The release of Python 3 — a.k.a. Python 3000 — in December 2008 was the beginning of the Second Beginning! While Python had been eclipsed by Ruby in the 2000s thanks to Rails and the rise of MVC web frameworks and the supermodel developer, it made its comeback in the 2010s as the language of choice for data science and machine learning thanks to a plethora of libraries (NumPy, SciPy, Pandas) and support applications (including Jupyter Notebooks).
I will always have an affection for Python. I cut my web development teeth in 1999 helping build Givex.com’s site in Python and PostgreSQL. I learned Python by reading O’Reilly’s Learning Python while at Burning Man 1999.
In 2004, frustrated with existing ecommerce platforms, programmer Tobias Lütke built his own platform to sell snowboards online. He and his partners realize that they should be selling ecommerce services instead, and in June 2006, launch Shopify.
The streaming service was founded in April 2006, launched in October 2008, and along with Apple and Amazon, changed the music industry.
Surface (as in Microsoft’s big-ass table computer)
Announced on May 29, 2007, the original Surface was a large coffee table-sized multitouch-sensitive computer aimed at commercial customers who wanted to provide next generation kiosk computer entertainment, information, or services to the public.
2007 was the year that networking switches jumped in speed and capacity dramatically, helping to pave the way for the modern internet.
In 2006, Twittr (it had no e then, which was the style at the time, thanks to Flickr) was formed. From then, it had a wild ride, including South by Southwest 2007, when its attendees — influential techies — used it as a means of catching up and finding each other at the conference. @replies appeared in May 2007, followers were added that July, hashtag support in September, and trending topics came a year later.
After performing poorly financially, the husband and wife cofounders of VMWare — Diane Greene, president and CEO, and Mendel Rosenbaum, Chief Scientist — left. Greene was fired by the board in July, and Rosenbaum resigned two months later. VMWare would go on to experience record growth, and its Hypervisors would become a key part of making cloud computing what it is today.
While the best real-life competitors buzzed in half the time and responded correctly to as many as 95% of clues, Watson’s first pass could get only about 15% correct. During 2007, the IBM team was given three to five years and a staff of 15 people to solve the problems. By 2008, the developers had advanced Watson such that it could compete with Jeopardy! champions.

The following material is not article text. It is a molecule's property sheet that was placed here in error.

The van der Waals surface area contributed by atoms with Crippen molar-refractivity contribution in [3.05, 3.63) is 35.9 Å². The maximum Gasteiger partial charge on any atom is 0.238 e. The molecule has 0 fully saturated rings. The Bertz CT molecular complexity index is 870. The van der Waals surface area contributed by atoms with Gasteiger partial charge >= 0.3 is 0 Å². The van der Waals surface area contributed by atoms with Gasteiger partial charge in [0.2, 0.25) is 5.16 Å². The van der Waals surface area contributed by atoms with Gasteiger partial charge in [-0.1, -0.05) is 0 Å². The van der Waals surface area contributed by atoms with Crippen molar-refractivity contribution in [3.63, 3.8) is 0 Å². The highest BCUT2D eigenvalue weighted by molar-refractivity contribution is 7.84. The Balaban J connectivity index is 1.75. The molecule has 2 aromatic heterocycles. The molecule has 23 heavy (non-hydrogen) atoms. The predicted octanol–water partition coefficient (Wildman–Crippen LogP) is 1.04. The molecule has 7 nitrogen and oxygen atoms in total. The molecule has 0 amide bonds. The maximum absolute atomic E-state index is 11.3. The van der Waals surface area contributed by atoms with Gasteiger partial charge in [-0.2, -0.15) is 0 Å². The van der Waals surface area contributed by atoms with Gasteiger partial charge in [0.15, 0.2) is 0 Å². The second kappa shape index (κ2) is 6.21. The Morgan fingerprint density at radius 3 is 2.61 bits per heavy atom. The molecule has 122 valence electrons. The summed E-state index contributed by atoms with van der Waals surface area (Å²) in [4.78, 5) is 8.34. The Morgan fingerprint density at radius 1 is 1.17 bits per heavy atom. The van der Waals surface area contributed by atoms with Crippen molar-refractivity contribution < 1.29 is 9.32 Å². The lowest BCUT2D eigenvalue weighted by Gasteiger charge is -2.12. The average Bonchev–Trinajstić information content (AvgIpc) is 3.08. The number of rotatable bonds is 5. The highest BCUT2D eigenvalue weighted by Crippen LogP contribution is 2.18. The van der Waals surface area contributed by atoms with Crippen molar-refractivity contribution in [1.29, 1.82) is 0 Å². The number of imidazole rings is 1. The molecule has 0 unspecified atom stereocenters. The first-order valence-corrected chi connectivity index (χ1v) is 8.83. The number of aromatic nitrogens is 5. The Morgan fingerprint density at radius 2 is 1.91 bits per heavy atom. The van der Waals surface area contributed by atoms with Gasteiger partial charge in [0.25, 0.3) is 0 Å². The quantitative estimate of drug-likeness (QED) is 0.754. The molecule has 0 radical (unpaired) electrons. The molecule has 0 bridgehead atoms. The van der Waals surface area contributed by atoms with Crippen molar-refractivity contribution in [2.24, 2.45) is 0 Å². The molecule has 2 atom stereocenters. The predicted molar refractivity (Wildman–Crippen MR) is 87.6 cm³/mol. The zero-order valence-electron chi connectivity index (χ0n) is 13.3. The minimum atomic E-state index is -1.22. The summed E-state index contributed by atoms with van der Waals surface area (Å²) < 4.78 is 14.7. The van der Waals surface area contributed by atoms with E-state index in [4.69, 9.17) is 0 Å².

You probably know this device better as the “One Laptop Per Child” computer — the laptop that was going to change the world, but didn’t quite do that. Still, its form factor lives on in today’s Chromebooks, which are powered by Chrome (which also debuted during this time), and the concept of open source hardware continues today in the form of Arduino and Raspberry Pi.
YouTube was purchased by Google in October 2006. In 2007, it exploded in popularity, consuming as much bandwidth as the entire internet did 7 years before. In the summer and fall of 2007, CNN and YouTube produced televised presidential debates, where Democratic and Republican US presidential hopefuls answered YouTube viewer questions.
How did most of us miss all this? Friedman says that it’s because our collective attention was directed toward the credit crunch of 2008, which he calls “the deepest recession since the crash of 1929.”
Back then, everybody compared the financial collapse of that time to the stock market crash of ’29. Now that we’re in the middle of a pandemic, 2008 has become the new benchmark for economic catastrophe. As founders, entrepreneurs, and technologists, there’s a good chance that you’re already asking this question: Is there a chance that the current situation is also hiding a golden age for technology and startups?
In case you think that the golden age of 2006 – 2008 was just an outlier, here are a few examples from previous crises: